Raju tells the deeply touching story of an Indian orphan adopted by a German couple.
(Credit: Hamburg Media School/Filmwerkstatt)
To the movie-going public, short films are the equivalent of fine dining’s amuse-bouche-- which, in case you haven’t fallen victim to a food reality TV show addiction-- means a single, bite-sized hors d’oeuvre. They’re artsy creations made to serve as distractions while you wait for the main course, and even though they’re small, they seem awfully complicated to eat, not to mention suspiciously pretentious just by the sound of it. Bring out the lamb chops already.
However, the movie-going public also made a $75M-sequel to Ghost Rider possible, in which a leather-clad Nicolas Cage rides a flaming motorcycle as his human head gradually turns into a flame retardant skull. Thanks to the first movie’s box office success, he will be coming back to a theater near you. So as you pause for reassessment about everything you thought was right in the world, why not reconsider the short film genre? Sure, you’ve only seen them during the previews of feature length movies, but unlike dollops of foam pretending to be food, shorts are actually pretty worth taking in on their own. Ignored, you’d be missing out on some great cinematic works.
The Oscars divide the Short Film genre into three categories: Animation, Live Action and Documentary. This year’s nominees are all stellar in their own right, but some of them are definite stand-outs.
The Fantastic Flying Books of Mr. Morris Lessmore
Animation, USA, 17 min.
My favorite of the animation category, the 17-minute entry was inspired by Hurricane Katrina, Buster Keaton, The Wizard of Oz and a healthy amount of book-lovin’. Directors William Joyce and Brandon Oldenburg tell an adorable tale of a writer displaced in his own tragedy-stricken town to live in a house filled with books-- ones that can play the piano, perform musical numbers, and, you guessed it, fly. The Fantastic Flying Books of Mr. Morris Lessmore is both funny and touching, especially for those who appreciate the art of story-telling.
Animation, USA, 6:53 min.
Short and sweet, leave it to Pixar to make a beautiful film that will make you “ooh” and “aah” like a snotty-nosed wide-eyed kid. La Luna tells a whimsical fable about the coming-of-age of a young boy under the most peculiar circumstances. The almost seven-minute short takes us on along for the ride the first time his father and grandfather take him to work on an old wooden boat. The boy then discovers the family’s intriguing line of work and has to decide: should he be more like his Papa or Grandpa? Nothing short of enchanting, La Luna is just what you’d expect of director Enrico Casarosa, whose past work includes familiar charmers like Ratatouille and Up.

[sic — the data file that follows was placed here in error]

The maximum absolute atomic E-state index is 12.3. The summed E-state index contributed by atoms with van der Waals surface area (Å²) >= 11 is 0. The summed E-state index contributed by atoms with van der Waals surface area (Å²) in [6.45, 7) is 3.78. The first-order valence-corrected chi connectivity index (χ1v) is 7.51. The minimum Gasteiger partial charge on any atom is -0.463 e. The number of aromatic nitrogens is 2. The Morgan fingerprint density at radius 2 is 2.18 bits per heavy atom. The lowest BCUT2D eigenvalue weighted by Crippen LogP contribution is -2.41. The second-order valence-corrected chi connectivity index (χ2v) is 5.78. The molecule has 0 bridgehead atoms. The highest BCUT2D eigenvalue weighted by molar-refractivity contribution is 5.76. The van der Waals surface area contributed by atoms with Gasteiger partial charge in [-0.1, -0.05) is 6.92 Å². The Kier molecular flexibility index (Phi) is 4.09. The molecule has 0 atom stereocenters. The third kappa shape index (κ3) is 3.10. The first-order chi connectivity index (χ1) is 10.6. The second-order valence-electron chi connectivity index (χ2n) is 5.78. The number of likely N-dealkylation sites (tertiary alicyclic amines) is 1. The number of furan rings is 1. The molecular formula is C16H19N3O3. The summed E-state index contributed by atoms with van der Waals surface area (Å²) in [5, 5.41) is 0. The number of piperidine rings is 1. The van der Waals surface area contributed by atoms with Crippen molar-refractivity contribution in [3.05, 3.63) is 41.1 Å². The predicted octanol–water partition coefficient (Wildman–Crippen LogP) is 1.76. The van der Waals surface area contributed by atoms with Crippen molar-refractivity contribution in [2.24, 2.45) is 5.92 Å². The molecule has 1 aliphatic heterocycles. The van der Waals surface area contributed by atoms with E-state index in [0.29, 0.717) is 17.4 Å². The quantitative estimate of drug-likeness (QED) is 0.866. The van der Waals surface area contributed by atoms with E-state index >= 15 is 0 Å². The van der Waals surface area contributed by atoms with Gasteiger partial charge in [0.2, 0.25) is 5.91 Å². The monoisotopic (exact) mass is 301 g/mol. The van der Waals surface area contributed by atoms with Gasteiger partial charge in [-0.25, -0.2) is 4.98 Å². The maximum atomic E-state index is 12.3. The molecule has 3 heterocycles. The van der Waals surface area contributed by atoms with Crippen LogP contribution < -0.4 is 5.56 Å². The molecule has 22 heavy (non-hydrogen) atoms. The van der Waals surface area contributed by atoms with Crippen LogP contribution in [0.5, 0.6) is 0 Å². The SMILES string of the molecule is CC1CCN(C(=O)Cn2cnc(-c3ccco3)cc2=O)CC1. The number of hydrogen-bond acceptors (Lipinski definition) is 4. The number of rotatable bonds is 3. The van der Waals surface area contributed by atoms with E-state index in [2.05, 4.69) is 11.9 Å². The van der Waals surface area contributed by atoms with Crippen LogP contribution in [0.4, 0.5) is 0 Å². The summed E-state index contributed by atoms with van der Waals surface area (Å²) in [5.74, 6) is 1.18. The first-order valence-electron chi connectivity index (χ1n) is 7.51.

Live Action, Ireland, 11 min.
Although the religious title may stir up memories of those painfully early mornings spent sitting through an hour of spiritual enlightenment in your Sunday’s best, Pentecost is actually a lighthearted story about a boy who has some playful mischief up his sleeve. Damian’s passion is football, but his strict Catholic parents would prefer him to be a well-behaved altar boy. Writer/director Peter McDonald’s short film is a laugh-out-loud, hilarious take on the classic struggle of pursuing your heart’s desires at the expense of your parents’ dignity.
Live Action, Germany/India, 24 min.
Raju is a deeply touching drama about a German couple that adopts an Indian orphan in Kolkata. Four-year-old Raju suddenly disappears, and soon his new parents find out that there is a larger societal issue that they have unknowingly become a part of. The film exposes a problem that would otherwise remain unheard of in this part of the world if not for thoughtful storytellers like director Max Zähle.
The Tsunami and the Cherry Blossom
Documentary, Japan/USA, 39 min.
We saw the devastation caused by the tsunami that hit Japan through television, photographs, newspapers and blogs early last year. However, the story feels more real when told by the victims themselves. Filmmaker Lucy Walker captures a horrible tragedy and turns it into a poetic piece of cinema. Your heart will break from the frightening clips, but in the end you’ll walk away somehow more hopeful after witnessing an absorbing portrait of the spirit of the Japanese people.
Article posted on 2/13/2012
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